Tracking individual carbon atoms deep into the brain’s neurons
Using a geologist’s imaging tool, researchers have made unprecedented high-resolution images of how carbon atoms from glucose are integrated into brain cells, providing new insight and opening new doors into the fate of glucose in the brain.
Glucose – a form of sugar – fuels the brain. But how it goes from the blood to the brain cells and where it ultimately winds up are not yet well understood. Harnessing the power of a special kind of microscope that was used for the first time to image metabolism of the brain, researchers from EPFL, the Nestlé Health Institute, and the University of Lausanne have tracked the fate of individual carbon atoms deep into the brain’s neurons and astrocytes. Their work, published in the Journal of Chemical Neuroanatomy, paves the way for a better understanding of how healthy and diseased brains metabolize glucose, which in the future could contribute to the development of new methods to diagnose and treat neurological diseases.
“Half of the glucose we have in our blood is consumed by our brain; this we know. But what we don’t know, at least not in detail, is what this glucose is used for and where it winds up,” says Arnaud Comment, one of the study’s lead investigators. The reason for this is that existing experimental methods have been unable to conclusively resolve this question. But thanks to a microscope originally developed to study the isotopic composition of rock samples called a NanoSIMS, it looks like researchers may finally have a tool to help them find an answer.
“The NanoSIMS gives us a view of what goes on at the sub-cellular level that nobody has had access to before. It is an example of a geochemical technology that is being pushed into the realm of life sciences through a cross-campus collaboration,” says Meibom, whose EPFL research lab runs the NanoSIMS, the only one of its kind in Switzerland. Combining transmission electron microscopy (TEM) with secondary ion mass spectroscopy, the device lets researchers locate trace amounts of labeled atoms down to a resolution of only a few hundred nanometers.
“In this study, we imaged the fate of glucose, the brain’s main energy source, at the cellular level,” says Meibom, who is also the study’s second lead investigator. “Our question was: where is the brain putting its money? We do not have an answer quite yet, but we do have data showing that after a few hours, neurons have accumulated more carbon from the glucose in their structure than astrocytes. We can find high concentrations of carbon atoms from the glucose in the neurons’ nuclei and other cellular compartments – a sign of increased metabolic activity.”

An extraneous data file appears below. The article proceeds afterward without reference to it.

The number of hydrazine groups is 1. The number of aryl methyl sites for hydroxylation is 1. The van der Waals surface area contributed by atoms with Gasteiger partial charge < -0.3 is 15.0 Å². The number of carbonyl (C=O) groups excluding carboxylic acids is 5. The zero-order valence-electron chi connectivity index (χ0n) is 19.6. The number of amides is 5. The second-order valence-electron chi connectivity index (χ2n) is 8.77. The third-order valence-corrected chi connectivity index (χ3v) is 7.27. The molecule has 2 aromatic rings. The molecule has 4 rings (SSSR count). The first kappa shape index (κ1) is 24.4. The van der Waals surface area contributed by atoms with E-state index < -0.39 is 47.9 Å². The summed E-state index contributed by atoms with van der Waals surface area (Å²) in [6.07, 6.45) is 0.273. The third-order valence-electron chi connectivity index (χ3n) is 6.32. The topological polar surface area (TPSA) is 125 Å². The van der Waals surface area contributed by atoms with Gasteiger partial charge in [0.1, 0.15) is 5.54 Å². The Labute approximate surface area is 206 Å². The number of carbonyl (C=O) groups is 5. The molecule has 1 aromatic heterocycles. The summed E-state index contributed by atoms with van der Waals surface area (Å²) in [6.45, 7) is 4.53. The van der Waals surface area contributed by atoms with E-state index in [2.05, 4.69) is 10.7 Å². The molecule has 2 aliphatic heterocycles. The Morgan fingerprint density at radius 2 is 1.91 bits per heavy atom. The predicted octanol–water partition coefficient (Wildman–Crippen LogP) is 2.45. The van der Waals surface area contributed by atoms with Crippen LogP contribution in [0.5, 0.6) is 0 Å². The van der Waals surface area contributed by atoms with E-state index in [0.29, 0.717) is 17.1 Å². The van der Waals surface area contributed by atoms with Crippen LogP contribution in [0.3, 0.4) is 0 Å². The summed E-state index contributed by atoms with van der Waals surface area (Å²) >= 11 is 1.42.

While their findings neither refute nor validate current theory holding that astrocytes extract glucose from the blood stream and deliver some of it to neurons, they provide an unprecedented and very accurate snapshot into exactly where the carbon from the glucose is going in the brain.
But, the researchers hope, their method could help determine the early metabolic signature of certain types of disease, which could be a boon to research and the development of treatment strategies. Catching the onset of Alzheimer’s, for example, is complicated by the fact that, by the time the structure of the brain’s cells is visibly affected, it is already too late. Instead, more subtle cues would have to be picked up, such as changes to the cells’ metabolism – the chemical reactions that sustain them, providing them with energy and matter. Changes in glucose metabolism of specific parts of the brain could, for example, provide an early warning for the onset of Alzheimer’s.
Today, the NanoSIMS lets researchers study the incorporation of labeled atoms into solid structures, but Meibom wants to take it one step further. “We are working on extending the capabilities of the NanoSIMS to be able to work with frozen samples, giving us a means of visualizing soluble compounds as well. Using such a CryoNanoSIMS, we will not only be able to see where specific compounds have been integrated into the proteins that make up the cell, but we will also be able to trace their dissolved metabolite precursors,” he says.
Reference: Yuhei Takado et al. Imaging the time-integrated cerebral metabolic activity with subcellular resolution through nanometer-scale detection of biosynthetic products deriving from 13C-glucose, Journal of Chemical Neuroanatomy, Available online 25 September 2015,